Hacked Supermicro system at USA telecom firm

Joanna Estrada
October 11, 2018

Both the US Department of Homeland Security and the UK's National Cyber Security Center have said they have no reason to doubt the denials from Apple and Amazon.

The companies named in the report quickly issued denials, and have since been joined by law enforcement and security services from the U.S. and beyond.

While Bloomberg notes that the Ethernet implant "is different from the one described in the Bloomberg Businessweek report last week", it argues that it shares "key characteristics" including the fact that the adjustment was made at a Super Micro factory and it was created to be invisible while extracting data.

While the hardware manipulation reported Tuesday is different from the one described last week, Bloomberg said they shared key characteristics, namely that they were both created to "give attackers invisible access to data on a computer network in which the server is installed".

Appleboum told Bloomberg that Supermicro isn't the only victim of Chinese tampering.

Appleboum said he has contacts in the USA intelligence community who pinpointed the origin of the compromised computer components as Guangzhou, the port city often hailed as the "Silicon Valley" of China. In response to the earlier Bloomberg Businessweek investigation, China's Ministry of Foreign Affairs didn't directly address questions about the manipulation of Supermicro servers but said supply chain security is "an issue of common concern, and China is also a victim".

On Tuesday, the media outlet behind the claims, Bloomberg, responded to growing criticism of its report by publishing a new, related story about how a "major United States telecommunications company" discovered a similar hardware hack in components from the computer manufacturer at the center of the story, Super Micro. But now the news outlet has another report citing that security expert Yossi Appleboum, who works as a contractor for a "major US" telecoms firm has said, on the record, that the claims in the original report are correct and that the company found a surveillance device implanted into the Ethernet port of one of its servers made by Supermicro.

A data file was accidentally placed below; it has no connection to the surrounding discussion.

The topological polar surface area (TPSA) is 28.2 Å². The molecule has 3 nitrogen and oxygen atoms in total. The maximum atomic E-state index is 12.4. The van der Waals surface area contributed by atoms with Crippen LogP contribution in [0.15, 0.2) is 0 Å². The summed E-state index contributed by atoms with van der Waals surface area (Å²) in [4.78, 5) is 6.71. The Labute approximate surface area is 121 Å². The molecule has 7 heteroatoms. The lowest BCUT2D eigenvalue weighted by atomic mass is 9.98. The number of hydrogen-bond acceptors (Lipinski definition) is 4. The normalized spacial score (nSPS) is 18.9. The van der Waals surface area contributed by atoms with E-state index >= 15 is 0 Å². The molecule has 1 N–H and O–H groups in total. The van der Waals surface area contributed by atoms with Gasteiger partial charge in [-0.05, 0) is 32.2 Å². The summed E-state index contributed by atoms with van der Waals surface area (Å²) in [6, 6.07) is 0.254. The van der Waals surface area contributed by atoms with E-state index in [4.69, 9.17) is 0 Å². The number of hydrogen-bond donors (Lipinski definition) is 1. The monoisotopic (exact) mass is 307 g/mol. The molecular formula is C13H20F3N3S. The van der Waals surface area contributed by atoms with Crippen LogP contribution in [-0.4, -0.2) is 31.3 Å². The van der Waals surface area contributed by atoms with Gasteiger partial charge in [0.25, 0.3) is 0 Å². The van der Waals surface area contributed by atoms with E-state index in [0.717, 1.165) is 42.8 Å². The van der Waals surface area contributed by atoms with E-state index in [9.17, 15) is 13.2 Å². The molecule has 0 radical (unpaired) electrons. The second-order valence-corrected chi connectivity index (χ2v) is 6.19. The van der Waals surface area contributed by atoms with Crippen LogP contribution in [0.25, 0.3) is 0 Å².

Joyce appealed to anyone with knowledge of the alleged hardware tampering to contact officials in the NSA, DHS, or Federal Bureau of Investigation. On Monday, Apple sent a letter to Congress that again asserted in unambiguous language that no officials inside the company were ever aware of malicious hardware being used in any of its networks.

Now, one of the few named sources in the original story - Joe FitzPatrick, a hardware security expert, who is only quoted in relation to a hypothetical scenario where a piece of "hardware opens whatever door it wants" - says he highly doubts the report is accurate.

The criticism was still at full pitch on Tuesday morning when Bloomberg published its follow-up article.

The new story pointing to an Ethernet hack is clearly meant to act as support for the original story but since the details are so different, and given that the entire report is single-sourced, it has had the opposite effect among security experts who have started to doubt the credibility of the original story.

Appleboum didn't respond to requests for comment for this post.

"There are technical issues with both stories, but I think both are plausible", Jake Williams, a former NSA hacker who is now founder of Rendition Security, tweeted.

If the Bloomberg reporting is accurate, it has uncovered arguably the biggest hack of all time. Extraordinary claims require extraordinary proof. "That's the problem with the Chinese supply chain", he said. He added that he had "grave concerns about where this has taken us".

Other reports by Click Lancashire

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